But more than that, as the survey data shows, mosque attendance corresponds with engagement in American civic life, not withdrawal from it.

And Muslims who say their faith is important to their identity are more likely to say that being American is also important to their identity, the survey found.

In other words, despite a too-common misconception of Muslim religiosity as at odds with an American identity, the two seem to go together; it correlates with civic engagement outside of the mosque as well. Though mosques are sometimes portrayed as scary and alien — think of the protests against mosque construction in some areas in recent years — they are in fact harbingers of integration and engagement.

3) Protestants are more likely than Muslims to think their religion should be the main source of law in America

One of the most common accusations about Muslims from Islamophobes is that they want to institute Sharia, or Islamic law, here in America.

But the overwhelming majority of American Muslims do not think Islam should be the main source of US law, and more than half (55 percent) said their religion should not be a source of American law at all.

Meanwhile, it turns out that more Protestants (12 percent) actually believe their own religion should be the main source of American law than do Muslims (10 percent):

Institute for Social Policy and Understanding

Compared with Catholics or Jews, that minority of Muslims who answered "the main source," while still quite small, is larger. Ten percent isn't nothing.

But the point is that these results look very different from the warnings you sometimes hear that Muslim Americans are engaged in a vast conspiracy to install Sharia law. You don't hear many warnings that Protestants are inherently unfit for office because their religion makes them seek to subvert the Constitution with strict readings of the Bible, or because a Republican presidential candidate says God's law trumps Supreme Court decisions.

4) Islamophobia is being experienced widely

Almost two in three Muslims — 60 percent — reported facing some level of discrimination in the past year because of their religion, with 18 percent reporting regular discrimination and 26 percent reporting occasional discrimination.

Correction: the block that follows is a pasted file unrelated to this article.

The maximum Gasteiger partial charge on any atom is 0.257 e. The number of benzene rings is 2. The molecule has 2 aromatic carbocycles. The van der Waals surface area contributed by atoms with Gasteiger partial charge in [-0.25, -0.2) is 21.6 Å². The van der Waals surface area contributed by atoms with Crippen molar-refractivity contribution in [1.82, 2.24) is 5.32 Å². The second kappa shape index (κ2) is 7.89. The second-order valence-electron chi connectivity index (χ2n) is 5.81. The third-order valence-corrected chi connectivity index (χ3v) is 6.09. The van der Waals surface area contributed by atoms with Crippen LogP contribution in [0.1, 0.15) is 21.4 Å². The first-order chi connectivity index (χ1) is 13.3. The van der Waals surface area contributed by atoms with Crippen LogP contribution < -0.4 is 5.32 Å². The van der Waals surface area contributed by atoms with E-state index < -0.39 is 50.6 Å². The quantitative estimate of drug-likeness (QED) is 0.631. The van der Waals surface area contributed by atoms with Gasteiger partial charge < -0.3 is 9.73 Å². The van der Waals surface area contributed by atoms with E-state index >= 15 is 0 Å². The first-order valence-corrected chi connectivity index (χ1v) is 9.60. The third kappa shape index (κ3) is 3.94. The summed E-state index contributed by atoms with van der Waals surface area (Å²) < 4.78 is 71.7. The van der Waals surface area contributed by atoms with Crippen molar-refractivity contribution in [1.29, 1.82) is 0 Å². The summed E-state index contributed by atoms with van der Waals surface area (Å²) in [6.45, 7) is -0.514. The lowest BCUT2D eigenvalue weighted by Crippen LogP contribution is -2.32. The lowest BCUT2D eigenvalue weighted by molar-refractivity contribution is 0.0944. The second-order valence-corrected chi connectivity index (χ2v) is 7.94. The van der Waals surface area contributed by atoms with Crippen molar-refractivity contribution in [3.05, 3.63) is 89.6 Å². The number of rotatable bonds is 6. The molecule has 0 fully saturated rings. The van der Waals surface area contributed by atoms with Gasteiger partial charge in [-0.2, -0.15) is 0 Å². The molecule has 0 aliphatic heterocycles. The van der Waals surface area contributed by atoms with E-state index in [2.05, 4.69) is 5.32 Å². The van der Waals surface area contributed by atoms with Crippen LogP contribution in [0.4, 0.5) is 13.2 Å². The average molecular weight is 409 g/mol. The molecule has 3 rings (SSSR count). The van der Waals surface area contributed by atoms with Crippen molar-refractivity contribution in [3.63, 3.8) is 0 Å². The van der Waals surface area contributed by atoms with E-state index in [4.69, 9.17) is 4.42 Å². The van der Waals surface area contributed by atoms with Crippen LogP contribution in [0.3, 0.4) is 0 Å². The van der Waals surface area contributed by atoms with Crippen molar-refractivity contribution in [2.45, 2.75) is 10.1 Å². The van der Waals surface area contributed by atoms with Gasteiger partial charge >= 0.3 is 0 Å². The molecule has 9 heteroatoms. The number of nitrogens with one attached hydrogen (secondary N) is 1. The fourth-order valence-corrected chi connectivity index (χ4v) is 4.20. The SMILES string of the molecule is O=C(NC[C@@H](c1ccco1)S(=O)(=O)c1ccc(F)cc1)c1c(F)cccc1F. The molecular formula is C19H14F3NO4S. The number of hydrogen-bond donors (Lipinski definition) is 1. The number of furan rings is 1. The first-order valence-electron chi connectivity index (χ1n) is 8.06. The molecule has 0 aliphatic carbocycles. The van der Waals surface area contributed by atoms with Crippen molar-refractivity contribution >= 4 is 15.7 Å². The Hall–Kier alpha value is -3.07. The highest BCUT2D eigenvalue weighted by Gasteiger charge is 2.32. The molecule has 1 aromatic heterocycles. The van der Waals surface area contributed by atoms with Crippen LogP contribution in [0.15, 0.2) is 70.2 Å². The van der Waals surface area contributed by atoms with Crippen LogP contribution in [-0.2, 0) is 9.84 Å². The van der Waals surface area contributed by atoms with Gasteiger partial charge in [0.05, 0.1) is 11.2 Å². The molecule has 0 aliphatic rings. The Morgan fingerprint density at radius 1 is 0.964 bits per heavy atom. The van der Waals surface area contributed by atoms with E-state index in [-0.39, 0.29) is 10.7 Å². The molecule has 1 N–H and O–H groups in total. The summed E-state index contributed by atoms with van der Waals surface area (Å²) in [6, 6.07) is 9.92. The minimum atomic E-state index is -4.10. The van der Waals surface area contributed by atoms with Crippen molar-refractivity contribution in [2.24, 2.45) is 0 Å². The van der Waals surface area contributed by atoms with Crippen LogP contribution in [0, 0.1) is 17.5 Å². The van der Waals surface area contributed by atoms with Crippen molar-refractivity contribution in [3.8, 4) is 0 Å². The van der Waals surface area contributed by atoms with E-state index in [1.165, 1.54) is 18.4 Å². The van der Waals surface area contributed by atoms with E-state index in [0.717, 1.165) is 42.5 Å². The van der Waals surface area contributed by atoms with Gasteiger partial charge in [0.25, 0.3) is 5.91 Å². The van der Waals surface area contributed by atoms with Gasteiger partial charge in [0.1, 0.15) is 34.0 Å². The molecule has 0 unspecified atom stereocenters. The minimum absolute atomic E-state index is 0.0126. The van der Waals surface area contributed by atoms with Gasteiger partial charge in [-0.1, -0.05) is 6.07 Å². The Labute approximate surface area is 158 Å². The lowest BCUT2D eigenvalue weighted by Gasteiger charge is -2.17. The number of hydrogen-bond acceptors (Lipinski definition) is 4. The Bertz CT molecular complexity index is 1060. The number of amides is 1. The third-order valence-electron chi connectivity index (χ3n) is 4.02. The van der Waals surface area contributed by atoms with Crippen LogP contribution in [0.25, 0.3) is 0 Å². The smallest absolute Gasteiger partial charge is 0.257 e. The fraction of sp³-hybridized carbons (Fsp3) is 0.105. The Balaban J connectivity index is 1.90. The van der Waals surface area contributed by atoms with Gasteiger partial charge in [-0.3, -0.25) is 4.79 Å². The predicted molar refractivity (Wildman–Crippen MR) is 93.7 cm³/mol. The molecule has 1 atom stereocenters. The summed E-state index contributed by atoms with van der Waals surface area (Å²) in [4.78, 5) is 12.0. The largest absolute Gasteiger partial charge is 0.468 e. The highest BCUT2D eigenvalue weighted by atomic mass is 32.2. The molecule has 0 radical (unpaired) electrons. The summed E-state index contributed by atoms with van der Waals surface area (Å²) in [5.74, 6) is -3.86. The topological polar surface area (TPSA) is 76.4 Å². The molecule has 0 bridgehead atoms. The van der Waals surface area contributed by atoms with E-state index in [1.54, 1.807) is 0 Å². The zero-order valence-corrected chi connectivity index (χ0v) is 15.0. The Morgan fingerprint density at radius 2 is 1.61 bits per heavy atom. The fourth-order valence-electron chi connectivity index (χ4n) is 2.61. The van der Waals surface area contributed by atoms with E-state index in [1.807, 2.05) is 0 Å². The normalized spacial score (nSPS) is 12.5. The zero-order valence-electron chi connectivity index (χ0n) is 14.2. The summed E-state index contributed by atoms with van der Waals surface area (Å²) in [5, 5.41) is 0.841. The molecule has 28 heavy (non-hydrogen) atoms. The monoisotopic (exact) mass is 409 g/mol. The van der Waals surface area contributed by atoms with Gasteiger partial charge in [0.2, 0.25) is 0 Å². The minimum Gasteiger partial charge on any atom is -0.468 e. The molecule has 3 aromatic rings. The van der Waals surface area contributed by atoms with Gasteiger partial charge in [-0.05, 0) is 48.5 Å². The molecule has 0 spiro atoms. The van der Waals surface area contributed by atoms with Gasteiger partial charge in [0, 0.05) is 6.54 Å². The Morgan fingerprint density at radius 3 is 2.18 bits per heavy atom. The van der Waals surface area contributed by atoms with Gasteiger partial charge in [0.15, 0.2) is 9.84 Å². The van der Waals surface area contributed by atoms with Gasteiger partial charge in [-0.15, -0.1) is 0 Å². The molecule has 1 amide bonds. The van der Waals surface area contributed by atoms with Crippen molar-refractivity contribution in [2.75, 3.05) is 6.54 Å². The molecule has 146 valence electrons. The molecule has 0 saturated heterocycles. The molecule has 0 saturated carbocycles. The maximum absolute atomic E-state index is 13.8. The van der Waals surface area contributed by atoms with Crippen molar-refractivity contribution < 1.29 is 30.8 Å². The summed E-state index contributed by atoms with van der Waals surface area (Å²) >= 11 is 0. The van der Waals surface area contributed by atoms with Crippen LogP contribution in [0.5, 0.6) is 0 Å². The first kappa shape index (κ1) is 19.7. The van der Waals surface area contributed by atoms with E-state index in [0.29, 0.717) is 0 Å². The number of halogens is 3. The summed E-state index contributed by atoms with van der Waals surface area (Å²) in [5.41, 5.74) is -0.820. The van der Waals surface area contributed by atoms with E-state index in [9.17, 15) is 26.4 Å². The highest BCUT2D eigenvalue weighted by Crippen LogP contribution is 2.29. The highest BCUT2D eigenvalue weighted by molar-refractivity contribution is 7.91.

Institute for Social Policy and Understanding

Muslims by far report experiencing more discrimination because of their religion than any of the other religious groups polled. The vast majority of Protestants (84 percent) and Catholics (83 percent) reported never having experienced such discrimination.

So Islamophobia isn't just something that happens at Trump rallies or on the airwaves. It's something that happens in real life to large numbers of Americans, and for some of them it has become a regular part of life.

It's a serious problem, and it deserves to be taken seriously. (And it's worth keeping this experience in mind the next time you hear a cable news host complain about the "war on Christmas.")

5) Yet Muslims are the religious group most satisfied with the way things are going in the country

Despite reportedly experiencing more discrimination than any of the other faith groups, a majority of Muslims (68 percent) say they are satisfied with the way the country is going, compared with only 38 percent of Jews and 18 percent of both Catholics and Protestants.

Institute for Social Policy and Understanding

That's pretty striking — Muslims seem to show an unusually high degree of optimism in the United States and the direction it's heading, despite the rise in Islamophobia. That buy-in, again, really cuts against the portrayal of Muslims as somehow apart, when in fact Muslim Americans seem enthusiastic about the US.

The survey also found a staggering 78 percent approval rating, among Muslims, for President Obama — way above his national approval rating of about 50 percent. (The survey was taken just before the White House announced that Obama would speak at a Maryland Islamic center.)


Islamophobia in America goes much deeper than Donald Trump